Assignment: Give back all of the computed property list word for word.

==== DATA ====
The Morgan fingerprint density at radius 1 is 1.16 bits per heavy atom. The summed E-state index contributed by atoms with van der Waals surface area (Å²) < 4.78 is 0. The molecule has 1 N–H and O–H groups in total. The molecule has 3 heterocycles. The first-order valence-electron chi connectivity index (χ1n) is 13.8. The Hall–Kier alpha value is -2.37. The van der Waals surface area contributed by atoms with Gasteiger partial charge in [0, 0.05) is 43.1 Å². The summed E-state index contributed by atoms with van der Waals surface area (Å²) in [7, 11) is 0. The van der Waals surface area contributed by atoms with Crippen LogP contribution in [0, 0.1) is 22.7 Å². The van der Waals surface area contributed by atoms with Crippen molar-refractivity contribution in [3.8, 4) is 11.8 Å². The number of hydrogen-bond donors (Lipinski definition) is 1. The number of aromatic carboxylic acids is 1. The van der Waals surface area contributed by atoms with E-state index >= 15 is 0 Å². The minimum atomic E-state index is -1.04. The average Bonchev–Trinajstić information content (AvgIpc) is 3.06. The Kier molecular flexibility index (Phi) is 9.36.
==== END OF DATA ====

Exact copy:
The Morgan fingerprint density at radius 1 is 1.16 bits per heavy atom. The summed E-state index contributed by atoms with van der Waals surface area (Å²) < 4.78 is 0. The molecule has 1 N–H and O–H groups in total. The molecule has 3 heterocycles. The first-order valence-electron chi connectivity index (χ1n) is 13.8. The Hall–Kier alpha value is -2.37. The van der Waals surface area contributed by atoms with Gasteiger partial charge in [0, 0.05) is 43.1 Å². The summed E-state index contributed by atoms with van der Waals surface area (Å²) in [7, 11) is 0. The van der Waals surface area contributed by atoms with Crippen LogP contribution in [0, 0.1) is 22.7 Å². The van der Waals surface area contributed by atoms with Crippen molar-refractivity contribution in [3.8, 4) is 11.8 Å². The number of hydrogen-bond donors (Lipinski definition) is 1. The number of aromatic carboxylic acids is 1. The van der Waals surface area contributed by atoms with E-state index >= 15 is 0 Å². The minimum atomic E-state index is -1.04. The average Bonchev–Trinajstić information content (AvgIpc) is 3.06. The Kier molecular flexibility index (Phi) is 9.36.